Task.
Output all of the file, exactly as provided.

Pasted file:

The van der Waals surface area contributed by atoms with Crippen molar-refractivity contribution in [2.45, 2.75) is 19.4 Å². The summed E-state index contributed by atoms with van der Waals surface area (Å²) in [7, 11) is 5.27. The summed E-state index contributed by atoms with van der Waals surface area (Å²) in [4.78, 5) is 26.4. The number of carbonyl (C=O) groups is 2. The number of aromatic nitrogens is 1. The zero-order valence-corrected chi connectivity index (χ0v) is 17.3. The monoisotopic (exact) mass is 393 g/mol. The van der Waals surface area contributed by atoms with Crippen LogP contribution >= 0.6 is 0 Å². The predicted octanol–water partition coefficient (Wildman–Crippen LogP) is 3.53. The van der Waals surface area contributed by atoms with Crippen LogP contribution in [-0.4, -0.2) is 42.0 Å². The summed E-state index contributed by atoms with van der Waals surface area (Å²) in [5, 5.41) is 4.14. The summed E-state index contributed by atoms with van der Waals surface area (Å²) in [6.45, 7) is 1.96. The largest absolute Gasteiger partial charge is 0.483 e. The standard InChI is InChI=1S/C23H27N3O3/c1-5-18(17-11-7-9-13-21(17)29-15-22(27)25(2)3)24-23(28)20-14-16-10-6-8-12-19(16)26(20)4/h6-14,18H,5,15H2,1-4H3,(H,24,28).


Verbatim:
The van der Waals surface area contributed by atoms with Crippen molar-refractivity contribution in [2.45, 2.75) is 19.4 Å². The summed E-state index contributed by atoms with van der Waals surface area (Å²) in [7, 11) is 5.27. The summed E-state index contributed by atoms with van der Waals surface area (Å²) in [4.78, 5) is 26.4. The number of carbonyl (C=O) groups is 2. The number of aromatic nitrogens is 1. The zero-order valence-corrected chi connectivity index (χ0v) is 17.3. The monoisotopic (exact) mass is 393 g/mol. The van der Waals surface area contributed by atoms with Crippen LogP contribution >= 0.6 is 0 Å². The predicted octanol–water partition coefficient (Wildman–Crippen LogP) is 3.53. The van der Waals surface area contributed by atoms with Crippen LogP contribution in [-0.4, -0.2) is 42.0 Å². The summed E-state index contributed by atoms with van der Waals surface area (Å²) in [5, 5.41) is 4.14. The summed E-state index contributed by atoms with van der Waals surface area (Å²) in [6.45, 7) is 1.96. The largest absolute Gasteiger partial charge is 0.483 e. The standard InChI is InChI=1S/C23H27N3O3/c1-5-18(17-11-7-9-13-21(17)29-15-22(27)25(2)3)24-23(28)20-14-16-10-6-8-12-19(16)26(20)4/h6-14,18H,5,15H2,1-4H3,(H,24,28).